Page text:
Sacks
DA
.
Trends in the prevalence of preexisting diabetes and gestational diabetes mellitus among a racially/ethnically diverse population of pregnant women, 1999-2005
.
Diabetes Care
2008
;
31
:
899
904
8.
Ley
SH
.
Role of lactation in cardiometabolic health consequences
.
J Womens Health (Larchmt)
2019
;
28
:
3
4
9.
Ip
S
,
Chung
M
,
Raman
G
, et al
.
Breastfeeding and maternal and infant health outcomes in developed countries
.
Evid Rep Technol Assess (Full Rep)
2007
;
153
:
1
186
10.
Jäger
S
,
Jacobs
S
,
Kröger
J
, et al
.
Breast-feeding and maternal risk of type 2 diabetes: a prospective study and meta-analysis
.
Diabetologia
2014
;
57
:
1355
1365
11.
Aune
D
,
Norat
T
,
Romundstad
P
,
Vatten
LJ
.
Breastfeeding and the maternal risk of type 2 diabetes: a systematic review and dose-response meta-analysis of cohort studies
.
Nutr Metab Cardiovasc Dis
2014
;
24
:
107
115
12.
Rameez
RM
,
Sadana
D
,
Kaur
S
, et al
.
Association of maternal lactation with diabetes and hypertension: a systematic review and meta-analysis
.
JAMA Netw Open
2019
;
2
:
e1913401
13.
Stuebe
AM
,
Rich-Edwards
JW
,
Willett
WC
,
Manson
JE
,
Michels
KB
.
Duration of lactation and incidence of type 2 diabetes
.
JAMA
2005
;
294
:
2601
2610
14.
Gunderson
EP
,
Lewis
CE
,
Lin
Y
, et al
.
Lactation duration and progression to diabetes in women across the childbearing years: the 30-year CARDIA study
.
JAMA Intern Med
2018
;
178
:
328
337
15.
Gunderson
EP
,
Hurston
SR
,
Ning
X
, et al.;
Study of Women, Infant Feeding and Type 2 Diabetes After GDM Pregnancy Investigators
.
Lactation and progression to type 2 diabetes mellitus after gestational diabetes mellitus: a prospective cohort study
.
Ann Intern Med
2015
;
163
:
889
898
16.
Ziegler
A-G
,
Wallner
M
,
Kaiser
I
, et al
.
Long-term protective effect of lactation on the development of type 2 diabetes in women with recent gestational diabetes mellitus
.
Diabetes
2012
;
61
:
3167
3171
17.
Hartmann
P
,
Cregan
M
.
Lactogenesis and the effects of insulin-dependent diabetes mellitus and prematurity
.
J Nutr
2001
;
131
:
3016S
3020S
18.
Kjos
SL
,
Henry
O
,
Lee
RM
,
Buchanan
TA
,
Mishell
DR
 Jr
.
The effect of lactation on glucose and lipid metabolism in women with recent gestational diabetes
.
Obstet Gynecol
1993
;
82
:
451
455
19.
McManus
RM
,
Cunningham
I
,
Watson
A
,
Harker
L
,
Finegood
DT
.
Beta-cell function and visceral fat in lactating women with a history of gestational diabetes
.
Metabolism
2001
;
50
:
715
719
20.
Solomon
CG
,
Willett
WC
,
Carey
VJ
, et al
.
A prospective study of pregravid determinants of gestational diabetes mellitus
.
JAMA
1997
;
278
:
1078
1083
21.
Zhang
C
,
Olsen
SF
,
Hinkle
SN
, et al.;
Diabetes & Women’s Health Study Team
.
Diabetes & Women’s Health (DWH) Study: an observational study of long-term health consequences of gestational diabetes, their determinants and underlying mechanisms in the USA and Denmark
.
BMJ Open
2019
;
9
:
e025517
22.
Colditz
GA
,
Martin
P
,
Stampfer
MJ
, et al
.
Validation of questionnaire information on risk factors and disease outcomes in a prospective cohort study of women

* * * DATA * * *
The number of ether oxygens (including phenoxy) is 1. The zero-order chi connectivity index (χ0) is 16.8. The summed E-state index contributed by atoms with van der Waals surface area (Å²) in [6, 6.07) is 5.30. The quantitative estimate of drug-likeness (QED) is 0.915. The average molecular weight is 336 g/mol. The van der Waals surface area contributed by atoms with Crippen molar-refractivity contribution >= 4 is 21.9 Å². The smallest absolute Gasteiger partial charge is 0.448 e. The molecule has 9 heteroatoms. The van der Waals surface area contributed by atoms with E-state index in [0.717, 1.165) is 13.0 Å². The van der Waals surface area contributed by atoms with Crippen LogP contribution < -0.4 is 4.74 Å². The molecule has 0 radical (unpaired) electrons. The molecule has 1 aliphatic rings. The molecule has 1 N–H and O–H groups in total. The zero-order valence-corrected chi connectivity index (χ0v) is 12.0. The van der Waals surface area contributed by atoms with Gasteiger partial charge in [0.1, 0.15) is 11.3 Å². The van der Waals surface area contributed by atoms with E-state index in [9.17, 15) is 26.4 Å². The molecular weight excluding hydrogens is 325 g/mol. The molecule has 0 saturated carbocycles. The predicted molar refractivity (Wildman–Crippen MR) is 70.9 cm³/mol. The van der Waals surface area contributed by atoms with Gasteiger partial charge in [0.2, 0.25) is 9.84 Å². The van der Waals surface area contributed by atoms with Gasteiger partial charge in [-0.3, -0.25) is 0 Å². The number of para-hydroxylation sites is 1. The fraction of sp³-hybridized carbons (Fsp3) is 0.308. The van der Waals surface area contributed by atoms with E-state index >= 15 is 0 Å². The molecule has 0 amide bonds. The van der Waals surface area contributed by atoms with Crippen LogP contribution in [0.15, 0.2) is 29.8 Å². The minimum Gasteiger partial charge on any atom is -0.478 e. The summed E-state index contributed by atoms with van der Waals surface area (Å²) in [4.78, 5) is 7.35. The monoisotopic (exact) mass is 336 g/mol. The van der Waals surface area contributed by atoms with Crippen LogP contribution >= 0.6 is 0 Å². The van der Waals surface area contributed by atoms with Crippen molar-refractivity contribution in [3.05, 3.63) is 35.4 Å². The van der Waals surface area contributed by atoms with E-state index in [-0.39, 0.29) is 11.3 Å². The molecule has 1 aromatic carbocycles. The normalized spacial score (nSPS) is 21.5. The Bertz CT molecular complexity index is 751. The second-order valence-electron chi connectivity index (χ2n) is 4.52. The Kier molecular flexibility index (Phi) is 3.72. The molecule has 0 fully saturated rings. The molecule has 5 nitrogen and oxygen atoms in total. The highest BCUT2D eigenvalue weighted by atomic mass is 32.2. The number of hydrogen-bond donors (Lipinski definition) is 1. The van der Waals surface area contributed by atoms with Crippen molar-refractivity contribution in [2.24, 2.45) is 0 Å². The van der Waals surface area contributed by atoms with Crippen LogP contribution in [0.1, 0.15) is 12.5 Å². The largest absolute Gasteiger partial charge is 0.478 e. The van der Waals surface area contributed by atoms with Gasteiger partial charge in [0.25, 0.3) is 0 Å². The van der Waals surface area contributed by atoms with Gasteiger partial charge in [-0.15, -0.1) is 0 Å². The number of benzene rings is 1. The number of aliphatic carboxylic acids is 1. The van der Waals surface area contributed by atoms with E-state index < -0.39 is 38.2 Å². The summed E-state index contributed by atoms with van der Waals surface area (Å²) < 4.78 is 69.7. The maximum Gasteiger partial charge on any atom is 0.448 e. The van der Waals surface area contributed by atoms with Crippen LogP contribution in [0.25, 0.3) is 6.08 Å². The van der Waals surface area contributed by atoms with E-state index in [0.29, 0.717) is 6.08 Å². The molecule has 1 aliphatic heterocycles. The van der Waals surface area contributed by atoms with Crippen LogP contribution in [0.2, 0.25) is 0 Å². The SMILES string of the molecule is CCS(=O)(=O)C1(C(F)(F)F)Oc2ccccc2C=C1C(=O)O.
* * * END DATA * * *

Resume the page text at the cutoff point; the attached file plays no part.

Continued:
.
Am J Epidemiol
1986
;
123
:
894
900
23.
Yuan
C
,
Spiegelman
D
,
Rimm
EB
, et al
.
Validity of a dietary questionnaire assessed by comparison with multiple weighed dietary records or 24-hour recalls
.
Am J Epidemiol
2017
;
185
:
570
584
24.
Yuan
C
,
Spiegelman
D
,
Rimm
EB
, et al
.
Relative validity of nutrient intakes assessed by questionnaire, 24-hour recalls, and diet records as compared with urinary recovery and plasma concentration biomarkers: findings for women
.
Am J Epidemiol
2018
;
187
:
1051
1063
25.
Chiuve
SE
,
Fung
TT
,
Rimm
EB
, et al
.
Alternative dietary indices both strongly predict risk of chronic disease
.
J Nutr
2012
;
142
:
1009
1018
26.
Wolf
AM
,
Hunter
DJ
,
Colditz
GA
, et al
.
Reproducibility and validity of a self-administered physical activity questionnaire
.
Int J Epidemiol
1994
;
23
:
991
999
27.
Rimm
EB
,
Stampfer
MJ
,
Colditz
GA
,
Chute
CG
,
Litin
LB
,
Willett
WC
.
Validity of self-reported waist and hip circumferences in men and women
.
Epidemiology
1990
;
1
:
466
473
28.
Manson
JE
,
Rimm
EB
,
Stampfer
MJ
, et al
.
Physical activity and incidence of non-insulin-dependent diabetes mellitus in women
.
Lancet
1991
;
338
:
774
778
29.
Hu
FB
,
Leitzmann
MF
,
Stampfer
MJ
,
Colditz
GA
,
Willett
WC
,
Rimm
EB
.
Physical activity and television watching in relation to risk for type 2 diabetes mellitus in men
.
Arch Intern Med
2001
;
161
:
1542
1548
30.
National Diabetes Data Group
.
Classification and diagnosis of diabetes mellitus and other categories of glucose intolerance
.
Diabetes
1979
;
28
:
1039
1057
31.
American Diabetes Association
.
Report of the expert committee on the diagnosis and classification of diabetes mellitus
.
Diabetes Care
1997
;
20
:
1183
1197
32.
Centers for Disease Control and Prevention
.
National Diabetes Statistics Report, 2017: Estimates of Diabetes and Its Burden in the United States [Internet], 2017
.
33.
Stuebe
AM
,
Schwarz
EB
.
The risks and benefits of infant feeding practices for women and their children
.
J Perinatol
2010
;
30
:
155
162
34.
Stuebe
AM
,
Kleinman
K
,
Gillman
MW
,
Rifas-Shiman
SL
,
Gunderson
EP
,
Rich-Edwards
J
.
Duration of lactation and maternal metabolism at 3 years postpartum
.
J Womens Health (Larchmt)
2010
;
19
:
941
950
35.
Gislefoss
RE
,
Grimsrud
TK
,
Mørkrid
L
.
Stability of selected serum proteins after long-term storage in the Janus Serum Bank
.
Clin Chem Lab Med
2009
;
47
:
596
603
36.
Kim
SH
,
Reaven
GM
.
Insulin resistance and hyperinsulinemia: you can’t have one without the other
.
Diabetes Care
2008
;
31
:
1433
1438
37.
Baker
JL
,
Gamborg
M
,
Heitmann
BL
,
Lissner
L
,
Sørensen
TI
,
Rasmussen
KM
.
Breastfeeding reduces postpartum weight retention
.
Am J Clin Nutr
2008
;
88
:
1543
1551
38.
Dewey
KG
.
Energy and protein requirements during lactation
.
Annu Rev Nutr
1997
;
17
:
19
36
Readers may use this article as long as the work is properly cited, the use is educational and not for profit, and the work is not altered. More information is available at https://www.diabetesjournals.org/content/license.